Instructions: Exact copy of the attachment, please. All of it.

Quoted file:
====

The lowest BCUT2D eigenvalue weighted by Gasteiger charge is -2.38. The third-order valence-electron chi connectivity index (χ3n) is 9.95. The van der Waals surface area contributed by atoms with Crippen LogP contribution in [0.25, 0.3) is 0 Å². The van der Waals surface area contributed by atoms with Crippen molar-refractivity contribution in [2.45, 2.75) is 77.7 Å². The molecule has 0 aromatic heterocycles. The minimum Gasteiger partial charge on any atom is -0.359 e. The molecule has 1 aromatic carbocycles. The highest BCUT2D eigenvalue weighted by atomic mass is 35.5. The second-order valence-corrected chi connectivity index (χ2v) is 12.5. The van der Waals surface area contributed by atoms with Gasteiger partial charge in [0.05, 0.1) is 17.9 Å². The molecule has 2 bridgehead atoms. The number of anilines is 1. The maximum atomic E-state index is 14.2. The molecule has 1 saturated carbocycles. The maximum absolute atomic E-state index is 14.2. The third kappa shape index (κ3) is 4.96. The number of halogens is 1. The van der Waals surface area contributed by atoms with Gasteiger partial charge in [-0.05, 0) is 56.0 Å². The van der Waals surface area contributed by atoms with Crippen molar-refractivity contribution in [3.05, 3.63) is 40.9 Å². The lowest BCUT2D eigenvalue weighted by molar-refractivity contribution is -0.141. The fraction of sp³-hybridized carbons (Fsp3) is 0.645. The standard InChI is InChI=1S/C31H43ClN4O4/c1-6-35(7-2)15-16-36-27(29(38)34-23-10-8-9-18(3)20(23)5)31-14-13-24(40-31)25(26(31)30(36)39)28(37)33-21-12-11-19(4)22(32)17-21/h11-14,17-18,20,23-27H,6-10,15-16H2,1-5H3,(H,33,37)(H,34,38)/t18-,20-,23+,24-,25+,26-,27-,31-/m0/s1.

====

The lowest BCUT2D eigenvalue weighted by Gasteiger charge is -2.38. The third-order valence-electron chi connectivity index (χ3n) is 9.95. The van der Waals surface area contributed by atoms with Crippen LogP contribution in [0.25, 0.3) is 0 Å². The van der Waals surface area contributed by atoms with Crippen molar-refractivity contribution in [2.45, 2.75) is 77.7 Å². The molecule has 0 aromatic heterocycles. The minimum Gasteiger partial charge on any atom is -0.359 e. The molecule has 1 aromatic carbocycles. The highest BCUT2D eigenvalue weighted by atomic mass is 35.5. The second-order valence-corrected chi connectivity index (χ2v) is 12.5. The van der Waals surface area contributed by atoms with Gasteiger partial charge in [0.05, 0.1) is 17.9 Å². The molecule has 2 bridgehead atoms. The number of anilines is 1. The maximum atomic E-state index is 14.2. The molecule has 1 saturated carbocycles. The maximum absolute atomic E-state index is 14.2. The third kappa shape index (κ3) is 4.96. The number of halogens is 1. The van der Waals surface area contributed by atoms with Gasteiger partial charge in [-0.05, 0) is 56.0 Å². The van der Waals surface area contributed by atoms with Crippen molar-refractivity contribution in [3.05, 3.63) is 40.9 Å². The lowest BCUT2D eigenvalue weighted by molar-refractivity contribution is -0.141. The fraction of sp³-hybridized carbons (Fsp3) is 0.645. The standard InChI is InChI=1S/C31H43ClN4O4/c1-6-35(7-2)15-16-36-27(29(38)34-23-10-8-9-18(3)20(23)5)31-14-13-24(40-31)25(26(31)30(36)39)28(37)33-21-12-11-19(4)22(32)17-21/h11-14,17-18,20,23-27H,6-10,15-16H2,1-5H3,(H,33,37)(H,34,38)/t18-,20-,23+,24-,25+,26-,27-,31-/m0/s1.